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Tuesday Toon Roundup 2: The Rest







Tuesday Toon Roundup 1- Chicken Donald

Tuesday Bernie Group Toons

Dead whale found on bow of cruise ship entering Alaska port

Source: Miami Herald

A veterinary pathologist worked Monday to determine what killed a juvenile fin whale discovered on the bow of a cruise ship entering an Alaska port.

The cause of death was not immediately apparent for the endangered whale spotted just after 5 a.m. Sunday on the bulbous bow of the Zaandam, a Holland America Line cruise ship, as it prepared to dock in Seward.

The carcass was towed to a beach near Seward, a spokeswoman for the fisheries section of the National Oceanic and Atmospheric Administration, Julie Speegle, said Monday.

The veterinary pathologist, Kathy Burek, began a necropsy Sunday night and planned to continue Monday, with armed NOAA Fisheries law enforcement officers standing guard against bears, Speegle said.

Read more: http://www.miamiherald.com/latest-news/article80793612.html

UK is most corrupt country in the world, says mafia expert Roberto Saviano

Britain is the most corrupt country in the world, according to journalist Roberto Saviano, who spent more than a decade exposing the criminal dealings of the Italian Mafia.

Mr Saviano, who wrote the best-selling exposés Gomorrah and ZeroZeroZero, made the comments at the Hay Literary Festival. The 36-year-old has been living under police protection since publishing revelations about members of the Camorra, a powerful Neapolitan branch of the mafia, in 2006.

He told an audience at Hay-on-Wye: “If I asked you what is the most corrupt place on Earth you might tell me well it’s Afghanistan, maybe Greece, Nigeria, the South of Italy and I will tell you it’s the UK.

“It’s not the bureaucracy, it’s not the police, it’s not the politics but what is corrupt is the financial capital. 90 per cent of the owners of capital in London have their headquarters offshore."



Physicist Stephen Hawking bewildered by Trump

For Stephen Hawking, the world-renowned expert in theoretical physics and cosmology, the success of Donald Trump’s presidential campaign is a mystery.

Hawking called Trump "a demagogue who seems to appeal to the lowest common denominator,” during an appearance on the United Kingdom’s ITV network.

In addition to his scientific work, Hawking, who has a slow-progressing form of ALS, is a vocal advocate for individuals with disabilities. Trump drew criticism late last year on the campaign trail when he appeared to mock a New York Times reporter with a disability at a rally in South Carolina. Trump later denied mocking the reporter and said he had never met him.

During the same television appearance, Hawking urged British voters to vote in favor of keeping the U.K. in the European Union. The much-discussed “Brexit” vote is scheduled for June 23 and a vote to leave the EU would cost Great Britain in terms of its economy, national security and scientific research.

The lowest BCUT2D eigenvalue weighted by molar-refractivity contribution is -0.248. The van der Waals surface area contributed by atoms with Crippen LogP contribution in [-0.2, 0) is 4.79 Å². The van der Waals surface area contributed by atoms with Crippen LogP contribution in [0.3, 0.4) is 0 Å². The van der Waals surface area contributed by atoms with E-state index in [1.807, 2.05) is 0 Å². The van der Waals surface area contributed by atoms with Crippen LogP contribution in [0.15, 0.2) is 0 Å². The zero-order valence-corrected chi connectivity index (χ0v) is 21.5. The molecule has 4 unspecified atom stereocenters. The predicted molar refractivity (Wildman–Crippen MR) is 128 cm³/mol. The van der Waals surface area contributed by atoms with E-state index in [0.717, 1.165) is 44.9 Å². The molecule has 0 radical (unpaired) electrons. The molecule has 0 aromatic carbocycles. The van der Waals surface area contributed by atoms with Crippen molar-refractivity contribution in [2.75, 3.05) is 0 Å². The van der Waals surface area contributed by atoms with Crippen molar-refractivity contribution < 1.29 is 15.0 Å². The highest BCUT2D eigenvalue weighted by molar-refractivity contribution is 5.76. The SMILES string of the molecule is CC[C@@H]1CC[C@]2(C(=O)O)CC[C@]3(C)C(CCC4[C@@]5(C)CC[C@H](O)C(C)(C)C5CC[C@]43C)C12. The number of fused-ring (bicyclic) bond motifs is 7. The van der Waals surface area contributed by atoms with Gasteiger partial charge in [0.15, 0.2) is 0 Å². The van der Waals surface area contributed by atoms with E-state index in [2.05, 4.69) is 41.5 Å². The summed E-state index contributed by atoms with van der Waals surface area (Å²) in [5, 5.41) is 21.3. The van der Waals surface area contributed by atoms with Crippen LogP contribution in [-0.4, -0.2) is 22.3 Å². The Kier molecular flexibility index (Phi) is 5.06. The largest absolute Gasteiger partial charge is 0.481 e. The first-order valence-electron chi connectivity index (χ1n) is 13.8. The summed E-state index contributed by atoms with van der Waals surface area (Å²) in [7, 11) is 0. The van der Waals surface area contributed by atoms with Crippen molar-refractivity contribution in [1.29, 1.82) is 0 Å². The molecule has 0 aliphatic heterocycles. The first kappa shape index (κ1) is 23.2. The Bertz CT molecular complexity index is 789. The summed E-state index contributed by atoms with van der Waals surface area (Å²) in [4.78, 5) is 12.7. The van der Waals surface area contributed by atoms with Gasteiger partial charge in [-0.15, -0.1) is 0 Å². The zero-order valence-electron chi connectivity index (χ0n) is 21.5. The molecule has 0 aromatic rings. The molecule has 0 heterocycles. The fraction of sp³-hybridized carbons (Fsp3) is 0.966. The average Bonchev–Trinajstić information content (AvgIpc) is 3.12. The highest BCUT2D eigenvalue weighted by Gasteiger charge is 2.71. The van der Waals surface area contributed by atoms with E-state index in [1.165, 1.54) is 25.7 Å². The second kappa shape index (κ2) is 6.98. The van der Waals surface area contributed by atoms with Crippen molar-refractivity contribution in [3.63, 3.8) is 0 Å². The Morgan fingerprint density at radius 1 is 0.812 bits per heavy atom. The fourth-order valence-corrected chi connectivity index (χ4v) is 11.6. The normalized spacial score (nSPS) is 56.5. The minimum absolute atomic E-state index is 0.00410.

Read more: http://www.politico.com/story/2016/05/stephen-hawking-trump-223707

How to Explain the Sanders Campaign to an Idiot, Paul Krugman or a Clintonite in 8 Sentences

Seth Abramson

Sentence #1: If a Democratic primary candidate can win 59 percent of the Party’s “pledged” (primary- and caucus-won) delegates or more, the primary is decided by pledged delegates; if a Democratic primary candidate fails to meet that threshold, they are considered by DNC electoral processes to be a weak front-runner and the nomination is finally decided, instead, by “superdelegates” — who can express support for a candidate at any time, but cannot commit themselves to anyone (i.e., cast a binding vote for any candidate) until the Democratic National Convention in July; superdelegates are unlike pledged delegates in this regard because, while pledged delegates also do not vote until the Party’s convention, they cannot change their votes from what their state’s voting results pledged them to be — though it has been argued by some that in fact they can change their votes at the Convention, with this argument most recently having been advanced by Hillary Rodham Clinton in 2008.

Sentence #2: Superdelegates were created in 1984 to enable elected Democratic Party officials and some others of high standing within the Party (including, remarkably, some lobbyists) to overturn the will of the voters if the Party deems it necessary for a November general election win; in both this election cycle and every other, superdelegates interviewed by the media have stated, en masse, that they are in no way bound to vote for the pledged delegate or popular-vote winner, but instead cast their July ballots on the basis of — depending upon which superdelegate you talk to — “the good of the Party” or “who can win in November” (the two usually being seen as synonymous).